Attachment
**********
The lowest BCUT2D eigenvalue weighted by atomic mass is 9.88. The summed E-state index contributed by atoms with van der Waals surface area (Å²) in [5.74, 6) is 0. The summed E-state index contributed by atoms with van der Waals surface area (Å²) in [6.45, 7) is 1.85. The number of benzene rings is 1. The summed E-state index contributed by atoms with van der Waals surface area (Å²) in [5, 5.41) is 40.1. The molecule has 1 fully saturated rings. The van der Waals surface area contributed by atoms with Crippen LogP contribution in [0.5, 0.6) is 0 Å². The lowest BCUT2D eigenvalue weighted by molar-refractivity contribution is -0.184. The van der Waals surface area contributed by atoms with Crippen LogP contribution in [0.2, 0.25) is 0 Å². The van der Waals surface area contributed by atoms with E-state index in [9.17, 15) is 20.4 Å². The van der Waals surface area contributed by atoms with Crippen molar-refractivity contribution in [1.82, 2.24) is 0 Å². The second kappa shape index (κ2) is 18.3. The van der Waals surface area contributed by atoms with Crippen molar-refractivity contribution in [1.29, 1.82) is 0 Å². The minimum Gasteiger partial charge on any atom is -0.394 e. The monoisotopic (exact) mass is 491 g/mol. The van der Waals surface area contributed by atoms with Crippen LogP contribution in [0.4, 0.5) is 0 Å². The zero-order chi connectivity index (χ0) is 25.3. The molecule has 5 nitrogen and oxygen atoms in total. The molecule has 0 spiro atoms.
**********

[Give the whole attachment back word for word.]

The lowest BCUT2D eigenvalue weighted by atomic mass is 9.88. The summed E-state index contributed by atoms with van der Waals surface area (Å²) in [5.74, 6) is 0. The summed E-state index contributed by atoms with van der Waals surface area (Å²) in [6.45, 7) is 1.85. The number of benzene rings is 1. The summed E-state index contributed by atoms with van der Waals surface area (Å²) in [5, 5.41) is 40.1. The molecule has 1 fully saturated rings. The van der Waals surface area contributed by atoms with Crippen LogP contribution in [0.5, 0.6) is 0 Å². The lowest BCUT2D eigenvalue weighted by molar-refractivity contribution is -0.184. The van der Waals surface area contributed by atoms with Crippen LogP contribution in [0.2, 0.25) is 0 Å². The van der Waals surface area contributed by atoms with E-state index in [9.17, 15) is 20.4 Å². The van der Waals surface area contributed by atoms with Crippen molar-refractivity contribution in [1.82, 2.24) is 0 Å². The second kappa shape index (κ2) is 18.3. The van der Waals surface area contributed by atoms with Crippen molar-refractivity contribution in [1.29, 1.82) is 0 Å². The minimum Gasteiger partial charge on any atom is -0.394 e. The monoisotopic (exact) mass is 491 g/mol. The van der Waals surface area contributed by atoms with Crippen LogP contribution in [0.4, 0.5) is 0 Å². The zero-order chi connectivity index (χ0) is 25.3. The molecule has 5 nitrogen and oxygen atoms in total. The molecule has 0 spiro atoms.